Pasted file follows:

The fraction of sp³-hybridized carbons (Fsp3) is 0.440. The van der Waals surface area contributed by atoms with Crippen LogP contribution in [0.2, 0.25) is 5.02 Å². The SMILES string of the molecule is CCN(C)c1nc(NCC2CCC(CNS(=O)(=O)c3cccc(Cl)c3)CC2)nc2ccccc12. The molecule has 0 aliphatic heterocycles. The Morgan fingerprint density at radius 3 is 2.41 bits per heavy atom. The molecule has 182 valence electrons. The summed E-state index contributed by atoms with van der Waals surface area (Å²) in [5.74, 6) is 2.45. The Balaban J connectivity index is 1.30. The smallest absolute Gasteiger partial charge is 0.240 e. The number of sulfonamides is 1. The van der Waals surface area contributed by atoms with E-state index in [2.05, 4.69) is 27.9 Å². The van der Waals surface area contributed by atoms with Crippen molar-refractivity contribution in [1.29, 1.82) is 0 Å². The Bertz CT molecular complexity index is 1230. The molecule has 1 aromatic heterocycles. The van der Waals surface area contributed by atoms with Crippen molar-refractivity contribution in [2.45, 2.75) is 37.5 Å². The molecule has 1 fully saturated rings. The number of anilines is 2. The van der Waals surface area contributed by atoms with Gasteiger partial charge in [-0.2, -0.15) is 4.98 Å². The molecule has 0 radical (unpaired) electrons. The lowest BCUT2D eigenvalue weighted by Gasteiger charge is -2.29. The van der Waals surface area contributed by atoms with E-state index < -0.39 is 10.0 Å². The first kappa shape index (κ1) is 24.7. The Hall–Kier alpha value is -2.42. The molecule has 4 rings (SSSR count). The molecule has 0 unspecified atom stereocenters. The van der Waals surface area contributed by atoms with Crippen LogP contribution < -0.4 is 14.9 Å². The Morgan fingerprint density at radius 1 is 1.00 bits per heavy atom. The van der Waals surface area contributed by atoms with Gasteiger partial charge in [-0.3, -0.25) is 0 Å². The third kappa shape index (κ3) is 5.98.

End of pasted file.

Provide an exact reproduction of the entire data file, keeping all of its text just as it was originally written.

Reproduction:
The fraction of sp³-hybridized carbons (Fsp3) is 0.440. The van der Waals surface area contributed by atoms with Crippen LogP contribution in [0.2, 0.25) is 5.02 Å². The SMILES string of the molecule is CCN(C)c1nc(NCC2CCC(CNS(=O)(=O)c3cccc(Cl)c3)CC2)nc2ccccc12. The molecule has 0 aliphatic heterocycles. The Morgan fingerprint density at radius 3 is 2.41 bits per heavy atom. The molecule has 182 valence electrons. The summed E-state index contributed by atoms with van der Waals surface area (Å²) in [5.74, 6) is 2.45. The Balaban J connectivity index is 1.30. The smallest absolute Gasteiger partial charge is 0.240 e. The number of sulfonamides is 1. The van der Waals surface area contributed by atoms with E-state index in [2.05, 4.69) is 27.9 Å². The van der Waals surface area contributed by atoms with Crippen molar-refractivity contribution in [1.29, 1.82) is 0 Å². The Bertz CT molecular complexity index is 1230. The molecule has 1 aromatic heterocycles. The van der Waals surface area contributed by atoms with Crippen molar-refractivity contribution in [2.45, 2.75) is 37.5 Å². The molecule has 1 fully saturated rings. The number of anilines is 2. The van der Waals surface area contributed by atoms with Gasteiger partial charge in [-0.2, -0.15) is 4.98 Å². The molecule has 0 radical (unpaired) electrons. The lowest BCUT2D eigenvalue weighted by Gasteiger charge is -2.29. The van der Waals surface area contributed by atoms with E-state index < -0.39 is 10.0 Å². The first kappa shape index (κ1) is 24.7. The Hall–Kier alpha value is -2.42. The molecule has 4 rings (SSSR count). The molecule has 0 unspecified atom stereocenters. The van der Waals surface area contributed by atoms with Crippen LogP contribution < -0.4 is 14.9 Å². The Morgan fingerprint density at radius 1 is 1.00 bits per heavy atom. The van der Waals surface area contributed by atoms with Gasteiger partial charge in [-0.3, -0.25) is 0 Å². The third kappa shape index (κ3) is 5.98.